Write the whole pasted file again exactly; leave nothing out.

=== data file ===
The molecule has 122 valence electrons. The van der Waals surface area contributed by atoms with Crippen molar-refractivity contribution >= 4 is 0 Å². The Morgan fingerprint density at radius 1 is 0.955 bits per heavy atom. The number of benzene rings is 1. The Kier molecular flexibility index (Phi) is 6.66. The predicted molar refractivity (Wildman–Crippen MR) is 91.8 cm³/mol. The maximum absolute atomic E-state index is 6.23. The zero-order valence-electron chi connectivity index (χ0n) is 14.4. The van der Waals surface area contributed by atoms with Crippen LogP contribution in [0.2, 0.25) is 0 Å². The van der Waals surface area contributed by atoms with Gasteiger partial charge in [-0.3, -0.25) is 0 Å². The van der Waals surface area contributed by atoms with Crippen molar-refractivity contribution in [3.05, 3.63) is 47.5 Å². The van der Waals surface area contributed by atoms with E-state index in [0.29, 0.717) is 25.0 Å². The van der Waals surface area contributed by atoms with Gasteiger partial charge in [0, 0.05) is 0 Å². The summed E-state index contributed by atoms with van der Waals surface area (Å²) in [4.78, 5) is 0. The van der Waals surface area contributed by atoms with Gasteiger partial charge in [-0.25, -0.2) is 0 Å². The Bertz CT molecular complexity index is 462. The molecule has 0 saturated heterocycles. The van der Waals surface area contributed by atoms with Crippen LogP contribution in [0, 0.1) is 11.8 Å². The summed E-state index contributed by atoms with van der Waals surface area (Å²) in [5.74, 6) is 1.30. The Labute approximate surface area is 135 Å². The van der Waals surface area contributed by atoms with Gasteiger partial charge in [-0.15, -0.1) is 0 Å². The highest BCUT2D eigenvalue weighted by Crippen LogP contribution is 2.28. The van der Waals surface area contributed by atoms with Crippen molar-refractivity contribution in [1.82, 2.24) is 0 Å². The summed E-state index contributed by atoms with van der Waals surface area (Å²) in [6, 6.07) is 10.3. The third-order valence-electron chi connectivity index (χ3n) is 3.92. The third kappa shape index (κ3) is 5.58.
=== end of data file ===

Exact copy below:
The molecule has 122 valence electrons. The van der Waals surface area contributed by atoms with Crippen molar-refractivity contribution >= 4 is 0 Å². The Morgan fingerprint density at radius 1 is 0.955 bits per heavy atom. The number of benzene rings is 1. The Kier molecular flexibility index (Phi) is 6.66. The predicted molar refractivity (Wildman–Crippen MR) is 91.8 cm³/mol. The maximum absolute atomic E-state index is 6.23. The zero-order valence-electron chi connectivity index (χ0n) is 14.4. The van der Waals surface area contributed by atoms with Crippen LogP contribution in [0.2, 0.25) is 0 Å². The van der Waals surface area contributed by atoms with Gasteiger partial charge in [-0.3, -0.25) is 0 Å². The van der Waals surface area contributed by atoms with Crippen molar-refractivity contribution in [3.05, 3.63) is 47.5 Å². The van der Waals surface area contributed by atoms with E-state index in [0.29, 0.717) is 25.0 Å². The van der Waals surface area contributed by atoms with Gasteiger partial charge in [0, 0.05) is 0 Å². The summed E-state index contributed by atoms with van der Waals surface area (Å²) in [4.78, 5) is 0. The van der Waals surface area contributed by atoms with Gasteiger partial charge in [-0.25, -0.2) is 0 Å². The Bertz CT molecular complexity index is 462. The molecule has 0 saturated heterocycles. The van der Waals surface area contributed by atoms with Crippen LogP contribution in [0, 0.1) is 11.8 Å². The summed E-state index contributed by atoms with van der Waals surface area (Å²) in [5.74, 6) is 1.30. The Labute approximate surface area is 135 Å². The van der Waals surface area contributed by atoms with Gasteiger partial charge in [-0.15, -0.1) is 0 Å². The highest BCUT2D eigenvalue weighted by Crippen LogP contribution is 2.28. The van der Waals surface area contributed by atoms with Crippen molar-refractivity contribution in [1.82, 2.24) is 0 Å². The summed E-state index contributed by atoms with van der Waals surface area (Å²) in [6, 6.07) is 10.3. The third-order valence-electron chi connectivity index (χ3n) is 3.92. The third kappa shape index (κ3) is 5.58.